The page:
Several studies by the federal government, independent researchers, and paid researchers have found specialty hospitals generally deliver care that is higher in quality than provided by general hospitals. A September 2005 CMS report, Specialty Hospital Evaluation: Final Report found “…the proportion of patients that died while hospitalized was significantly less for specialty hospitals …” compared to general hospitals. For example, orthopedic specialty hospitals had a mortality rate of .03 percent compared to a 1.25 percent rate for general hospitals.
Specialty hospitals also performed better than general hospitals in complication rates. The CMS study compared 14 areas, including complications of anesthesia, infections due to medical care, and post-op hip fracture. Specialty hospitals led in 13 of the 14 areas, in some cases by wide margins.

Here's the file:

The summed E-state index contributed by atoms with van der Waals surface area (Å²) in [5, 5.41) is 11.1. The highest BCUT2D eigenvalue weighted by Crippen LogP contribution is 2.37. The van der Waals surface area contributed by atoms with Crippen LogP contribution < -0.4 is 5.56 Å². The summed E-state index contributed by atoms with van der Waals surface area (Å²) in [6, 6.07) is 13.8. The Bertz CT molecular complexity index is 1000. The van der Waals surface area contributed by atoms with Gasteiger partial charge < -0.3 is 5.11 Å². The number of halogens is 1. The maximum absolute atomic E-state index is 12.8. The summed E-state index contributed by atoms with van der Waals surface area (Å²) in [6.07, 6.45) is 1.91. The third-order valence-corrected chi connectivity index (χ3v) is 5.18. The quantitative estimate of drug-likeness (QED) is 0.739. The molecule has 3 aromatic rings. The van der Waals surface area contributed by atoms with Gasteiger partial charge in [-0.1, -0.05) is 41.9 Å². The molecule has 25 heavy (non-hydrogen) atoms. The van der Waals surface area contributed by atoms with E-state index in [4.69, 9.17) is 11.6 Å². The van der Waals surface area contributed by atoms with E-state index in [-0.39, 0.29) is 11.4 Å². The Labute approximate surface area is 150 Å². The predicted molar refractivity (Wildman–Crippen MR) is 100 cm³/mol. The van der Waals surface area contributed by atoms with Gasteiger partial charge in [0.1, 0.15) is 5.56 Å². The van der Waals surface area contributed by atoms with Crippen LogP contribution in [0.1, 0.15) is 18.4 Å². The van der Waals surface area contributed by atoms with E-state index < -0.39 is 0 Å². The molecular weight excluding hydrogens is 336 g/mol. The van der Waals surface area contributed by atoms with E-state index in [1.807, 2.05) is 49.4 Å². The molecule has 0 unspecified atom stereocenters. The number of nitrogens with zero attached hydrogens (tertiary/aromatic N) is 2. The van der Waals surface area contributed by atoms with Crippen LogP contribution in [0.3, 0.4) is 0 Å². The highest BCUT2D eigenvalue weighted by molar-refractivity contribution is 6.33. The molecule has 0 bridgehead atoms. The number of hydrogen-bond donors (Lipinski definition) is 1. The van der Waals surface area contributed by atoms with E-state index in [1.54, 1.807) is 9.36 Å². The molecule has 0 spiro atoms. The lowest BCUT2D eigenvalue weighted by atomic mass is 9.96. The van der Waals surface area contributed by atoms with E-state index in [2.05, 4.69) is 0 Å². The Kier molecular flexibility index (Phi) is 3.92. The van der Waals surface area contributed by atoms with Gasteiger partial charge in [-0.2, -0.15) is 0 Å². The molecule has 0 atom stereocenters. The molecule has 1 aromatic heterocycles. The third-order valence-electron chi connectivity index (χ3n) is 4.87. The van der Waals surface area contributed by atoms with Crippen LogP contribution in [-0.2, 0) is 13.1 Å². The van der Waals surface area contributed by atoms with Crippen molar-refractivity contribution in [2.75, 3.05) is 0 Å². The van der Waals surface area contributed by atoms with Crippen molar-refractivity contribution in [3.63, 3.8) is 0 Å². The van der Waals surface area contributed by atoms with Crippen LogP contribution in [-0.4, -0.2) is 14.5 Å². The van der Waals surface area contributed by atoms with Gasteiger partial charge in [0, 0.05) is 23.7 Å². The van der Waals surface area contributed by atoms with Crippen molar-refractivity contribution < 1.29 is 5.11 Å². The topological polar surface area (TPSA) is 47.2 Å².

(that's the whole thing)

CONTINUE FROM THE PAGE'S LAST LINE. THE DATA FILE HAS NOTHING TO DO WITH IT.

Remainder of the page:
Nevertheless, Coorsh questioned the quality of care for patients at specialty hospitals. Citing a study published in the April 7, 2005 edition of the New England Journal of Medicine, he noted, “the quality of care delivered in cardiac physician-owned specialty hospitals was no better than the care being delivered at full-service community hospitals.”
The study focused on Medicare beneficiaries who were at least 65 years old and who underwent either angioplasty or heart bypass surgery in 2000 and 2001. Patients received treatment at one of 15 cardiac specialty hospitals or one of 80 general hospitals in the same markets.
The lead author of that study, Dr. Peter Cram of the University of Iowa School of Medicine, has done more recent research on specialty hospitals and now believes they offer a higher level of care than general hospitals.